What I mean is that a vacuum leak at the modulator line can be causing the driveability problem, as well as the hard shift (low modulator vacuum=hard shift, high vacuum=soft shift, so what I would recommend is seeing if there is vacuum to the modulator at all before attempting to adjust the modulator. Adjusting the modulator will be useless if there is no vacuum to it. Possibly just the vacuum line for the modulator has come unplugged from the manifold.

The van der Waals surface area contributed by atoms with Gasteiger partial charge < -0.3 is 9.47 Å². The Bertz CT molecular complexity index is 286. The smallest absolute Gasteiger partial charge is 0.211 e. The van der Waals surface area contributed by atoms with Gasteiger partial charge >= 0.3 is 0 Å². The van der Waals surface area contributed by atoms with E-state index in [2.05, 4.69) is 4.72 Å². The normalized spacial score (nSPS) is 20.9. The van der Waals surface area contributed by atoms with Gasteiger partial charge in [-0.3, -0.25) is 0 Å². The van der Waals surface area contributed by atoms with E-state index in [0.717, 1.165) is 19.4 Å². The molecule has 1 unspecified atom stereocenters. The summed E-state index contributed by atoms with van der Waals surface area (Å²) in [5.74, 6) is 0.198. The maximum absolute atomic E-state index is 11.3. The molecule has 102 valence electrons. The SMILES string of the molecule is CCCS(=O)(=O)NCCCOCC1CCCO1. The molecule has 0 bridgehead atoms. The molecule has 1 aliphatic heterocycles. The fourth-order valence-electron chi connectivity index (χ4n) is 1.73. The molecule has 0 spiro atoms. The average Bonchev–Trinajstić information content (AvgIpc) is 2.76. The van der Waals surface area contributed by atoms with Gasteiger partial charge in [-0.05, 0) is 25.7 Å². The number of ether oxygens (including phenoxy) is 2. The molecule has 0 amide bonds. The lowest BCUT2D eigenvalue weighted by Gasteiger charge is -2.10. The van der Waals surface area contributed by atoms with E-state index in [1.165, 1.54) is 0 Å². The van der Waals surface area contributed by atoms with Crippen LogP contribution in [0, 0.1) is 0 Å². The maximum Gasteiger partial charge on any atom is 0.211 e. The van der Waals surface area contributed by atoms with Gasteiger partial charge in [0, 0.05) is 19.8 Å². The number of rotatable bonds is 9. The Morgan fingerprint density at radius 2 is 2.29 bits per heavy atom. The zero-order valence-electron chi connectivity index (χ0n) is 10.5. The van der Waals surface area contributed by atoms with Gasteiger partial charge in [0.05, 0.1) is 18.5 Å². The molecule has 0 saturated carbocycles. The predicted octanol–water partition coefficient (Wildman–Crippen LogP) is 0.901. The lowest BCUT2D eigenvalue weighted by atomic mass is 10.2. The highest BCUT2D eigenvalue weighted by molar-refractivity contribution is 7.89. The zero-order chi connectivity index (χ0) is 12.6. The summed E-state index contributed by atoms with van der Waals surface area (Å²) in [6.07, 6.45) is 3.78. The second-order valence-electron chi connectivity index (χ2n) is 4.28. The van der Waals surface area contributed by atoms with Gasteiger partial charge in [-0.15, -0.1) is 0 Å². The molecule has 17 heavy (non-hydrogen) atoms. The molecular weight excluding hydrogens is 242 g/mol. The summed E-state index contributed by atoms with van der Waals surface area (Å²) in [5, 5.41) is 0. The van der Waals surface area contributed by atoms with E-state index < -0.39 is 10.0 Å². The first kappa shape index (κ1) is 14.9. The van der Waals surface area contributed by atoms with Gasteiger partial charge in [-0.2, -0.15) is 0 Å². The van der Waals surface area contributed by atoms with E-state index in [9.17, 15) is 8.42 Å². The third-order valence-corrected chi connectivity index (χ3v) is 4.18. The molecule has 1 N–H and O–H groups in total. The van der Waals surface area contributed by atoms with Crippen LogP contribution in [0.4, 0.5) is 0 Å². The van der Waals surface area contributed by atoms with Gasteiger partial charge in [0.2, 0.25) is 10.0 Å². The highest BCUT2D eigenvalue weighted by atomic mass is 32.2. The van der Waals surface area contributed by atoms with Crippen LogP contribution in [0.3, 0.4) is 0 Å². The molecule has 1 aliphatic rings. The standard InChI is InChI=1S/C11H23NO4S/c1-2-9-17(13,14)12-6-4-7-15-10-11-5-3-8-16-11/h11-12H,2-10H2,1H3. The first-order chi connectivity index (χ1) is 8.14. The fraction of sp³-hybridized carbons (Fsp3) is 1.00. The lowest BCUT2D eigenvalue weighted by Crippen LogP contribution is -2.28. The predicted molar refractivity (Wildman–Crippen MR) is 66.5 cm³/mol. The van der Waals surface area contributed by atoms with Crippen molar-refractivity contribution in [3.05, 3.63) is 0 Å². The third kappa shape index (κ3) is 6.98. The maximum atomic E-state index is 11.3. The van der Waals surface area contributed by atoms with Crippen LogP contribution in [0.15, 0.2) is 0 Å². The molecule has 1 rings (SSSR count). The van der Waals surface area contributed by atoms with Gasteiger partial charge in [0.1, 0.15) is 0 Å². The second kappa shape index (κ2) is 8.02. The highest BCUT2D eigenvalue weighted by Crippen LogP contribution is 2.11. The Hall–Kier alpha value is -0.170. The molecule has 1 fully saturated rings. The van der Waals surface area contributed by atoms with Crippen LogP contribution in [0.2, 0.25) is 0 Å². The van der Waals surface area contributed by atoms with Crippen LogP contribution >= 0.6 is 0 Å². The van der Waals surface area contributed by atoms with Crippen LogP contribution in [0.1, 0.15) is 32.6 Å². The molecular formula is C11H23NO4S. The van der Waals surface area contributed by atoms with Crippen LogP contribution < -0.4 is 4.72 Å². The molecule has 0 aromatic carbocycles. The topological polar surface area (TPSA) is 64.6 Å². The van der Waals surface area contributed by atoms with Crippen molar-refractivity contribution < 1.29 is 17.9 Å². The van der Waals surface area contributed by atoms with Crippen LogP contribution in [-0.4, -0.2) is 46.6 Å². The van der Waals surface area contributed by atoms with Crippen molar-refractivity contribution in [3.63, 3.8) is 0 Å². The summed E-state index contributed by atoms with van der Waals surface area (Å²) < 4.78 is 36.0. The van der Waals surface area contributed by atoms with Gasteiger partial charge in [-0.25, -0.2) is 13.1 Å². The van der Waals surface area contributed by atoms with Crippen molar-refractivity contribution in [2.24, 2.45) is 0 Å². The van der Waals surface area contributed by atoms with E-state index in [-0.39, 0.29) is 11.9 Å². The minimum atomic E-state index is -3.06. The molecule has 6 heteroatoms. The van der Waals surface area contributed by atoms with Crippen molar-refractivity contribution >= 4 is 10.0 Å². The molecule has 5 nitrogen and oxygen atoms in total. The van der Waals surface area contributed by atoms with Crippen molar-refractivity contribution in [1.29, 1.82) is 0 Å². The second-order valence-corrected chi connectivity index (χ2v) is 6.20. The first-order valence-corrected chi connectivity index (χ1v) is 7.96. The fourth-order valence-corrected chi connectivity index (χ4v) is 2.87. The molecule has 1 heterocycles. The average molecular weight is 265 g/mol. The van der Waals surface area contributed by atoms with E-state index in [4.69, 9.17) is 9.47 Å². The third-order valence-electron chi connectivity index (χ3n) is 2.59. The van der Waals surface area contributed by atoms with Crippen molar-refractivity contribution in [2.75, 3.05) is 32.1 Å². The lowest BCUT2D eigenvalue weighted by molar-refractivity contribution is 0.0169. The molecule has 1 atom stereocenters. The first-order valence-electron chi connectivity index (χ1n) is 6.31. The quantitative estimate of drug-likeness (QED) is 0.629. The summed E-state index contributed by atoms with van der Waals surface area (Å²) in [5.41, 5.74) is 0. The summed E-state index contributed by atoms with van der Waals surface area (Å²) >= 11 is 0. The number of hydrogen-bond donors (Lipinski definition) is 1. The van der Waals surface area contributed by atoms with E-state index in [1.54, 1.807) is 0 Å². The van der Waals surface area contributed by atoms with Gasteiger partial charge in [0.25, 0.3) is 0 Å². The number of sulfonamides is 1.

By stating that maybe the gauge is wrong, I didn't mean to give the impression that the gauge itself is defective, simply that the gauge is reading lower than the actual engine temp. I agree the most likely cause for an inaccurate gauge would be the sensor, but it is pretty easy to test the sensor. The best way to test it is to remove it and allow it to cool (or warm) to a known temp, usually just "room temp", then test the ohm value of the sensor and compare it to the resistance chart for the sensor. If this passes, then a resistance value can be fed into the gauge electrical connector and the accuracy of the gauge compared to the known value fed into the harness.